Is Johnny coming out to play?
Cycling, golf, gee-gees, art, wine, sailing and a good book. Niamh Horan pays a visit to the playgrounds of the super-rich and famous
Ask Ireland's super-wealthy how much downtime they take and they'll likely say their mind is never off the job.
As economist Robert Frank observes, "building wealth is a creative process for them, and the closest thing they have to fun". Yet even the most financially successful need to unwind and Ireland's 1pc are no exception.
Irish financier Dermot Desmond's philosophy on golf, his favourite pastime, is simple: "There are three joys of golf. How you play, where you play and who you play with - and the first two are overrated. It's really about spending time with friends."
It's no wonder where his emphasis lies given the people who have graced his scorecard. Tiger Woods, Rory McIlroy and Dustin Johnson have all played a round with Desmond, who tackles the sport with the single-minded determination of a professional, according to associates. With a handicap cut to eight, he is said to be the "most devoted" to the game among his peers and even had a professional putting green built in his back garden in Ailesbury Road.
Not to be outdone, his friend JP McManus also takes the game pretty seriously having once hired Nick Faldo's coach, David Leadbetter, for a private lesson. But the hobby McManus is now better known for is backgammon following his €15.2m win after a three-day match in 2012.
It is also said that when the shout "the Kid is having a go" - a reference to his nickname 'The Sundance Kid' - is heard in the parade ring, the bookmakers freeze. The Limerick man's greatest knack, as the late great sports journalist Raymond Smith once said, "is his ability to close up shop. He won't chase the game".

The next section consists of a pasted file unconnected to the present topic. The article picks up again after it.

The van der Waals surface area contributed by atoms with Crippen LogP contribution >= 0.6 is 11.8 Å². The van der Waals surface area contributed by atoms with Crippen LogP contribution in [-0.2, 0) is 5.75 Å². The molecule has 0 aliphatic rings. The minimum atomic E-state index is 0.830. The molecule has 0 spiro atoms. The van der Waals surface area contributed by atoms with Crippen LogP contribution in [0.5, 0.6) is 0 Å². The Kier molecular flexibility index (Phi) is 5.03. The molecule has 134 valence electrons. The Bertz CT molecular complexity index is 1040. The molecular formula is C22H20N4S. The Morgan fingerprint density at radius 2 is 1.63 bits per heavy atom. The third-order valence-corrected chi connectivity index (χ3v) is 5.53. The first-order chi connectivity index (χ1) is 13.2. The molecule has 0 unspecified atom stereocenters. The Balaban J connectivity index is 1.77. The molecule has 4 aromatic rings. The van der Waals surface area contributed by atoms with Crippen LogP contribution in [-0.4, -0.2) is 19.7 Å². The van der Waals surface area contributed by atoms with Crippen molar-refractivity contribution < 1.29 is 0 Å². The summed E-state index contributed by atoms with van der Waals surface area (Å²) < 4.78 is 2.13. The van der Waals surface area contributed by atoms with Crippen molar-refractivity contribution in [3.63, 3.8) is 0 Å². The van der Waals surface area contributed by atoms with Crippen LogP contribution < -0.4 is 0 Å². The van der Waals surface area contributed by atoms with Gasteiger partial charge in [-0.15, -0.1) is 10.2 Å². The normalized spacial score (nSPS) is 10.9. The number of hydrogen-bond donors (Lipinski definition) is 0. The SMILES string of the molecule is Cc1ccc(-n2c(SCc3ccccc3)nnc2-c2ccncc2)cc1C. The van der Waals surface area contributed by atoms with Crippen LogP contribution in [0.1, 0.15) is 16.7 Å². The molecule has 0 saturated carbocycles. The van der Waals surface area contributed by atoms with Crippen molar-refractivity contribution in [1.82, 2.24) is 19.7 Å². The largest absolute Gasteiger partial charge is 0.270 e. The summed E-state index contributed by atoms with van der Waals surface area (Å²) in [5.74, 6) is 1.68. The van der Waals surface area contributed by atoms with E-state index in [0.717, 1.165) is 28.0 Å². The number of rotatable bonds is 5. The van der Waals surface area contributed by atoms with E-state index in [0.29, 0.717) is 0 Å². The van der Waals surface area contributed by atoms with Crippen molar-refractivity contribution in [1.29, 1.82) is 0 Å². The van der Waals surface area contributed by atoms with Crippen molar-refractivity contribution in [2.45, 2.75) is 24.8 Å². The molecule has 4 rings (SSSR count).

Away from horse breeding, JP's close friend John Magnier has a penchant for art. Once named among the world's top 10 most active collectors by trade magazine, ARTnews, his most high-profile purchases have included a painting by Italian artist Amedeo Modigliani for €21.6m and Sir Joshua Reynolds's Omai for €15.4m.
And then there are other pastimes which cost next to nothing.
NTR's Tom Roche and businessman Denis O'Brien enjoy cycling, while developer Johnny Ronan and his carbon racing bike have tackled both Mount Ventoux and the Alpe d'Huez, one of the monumental mountain stages of the Tour de France.
When Ronan was at the base of the 10,930ft peak, Sean Kelly, his friend of 25 years, saw the look in his eyes and said: "Tackle it like you'd ate an elephant - one bite at a time."
When it comes to wine collections, one of Ireland's most valuable is that of singer Chris de Burgh. Having sold some of his private cellar for more than £345,000 at Christie's, London, he was said to have become so attached to some of the bottles over the years he felt it would be "sacrilegious" to drink them.
For Dr Michael Smurfit, his favourite pastime is sailing on the Lady Ann Magee, where he spends half the year. Friends say he is a serious movie buff and devours box sets - his favourites include Downton Abbey and House of Cards. He is an avid reader and "a great historian" with a keen interest in historical autobiographies.
Irish property tycoon Stephen Vernon is also a bookworm and, when not conquering Silicon Valley, Patrick Collison can often be found with his head in a book. Sex With Shakespeare and The Brief Wondrous Life of Oscar Wao are both on his reading list. Christophe Lecuyer's Making Silicon Valley is said to have greatly inspired the billionaire tech whizz-kid.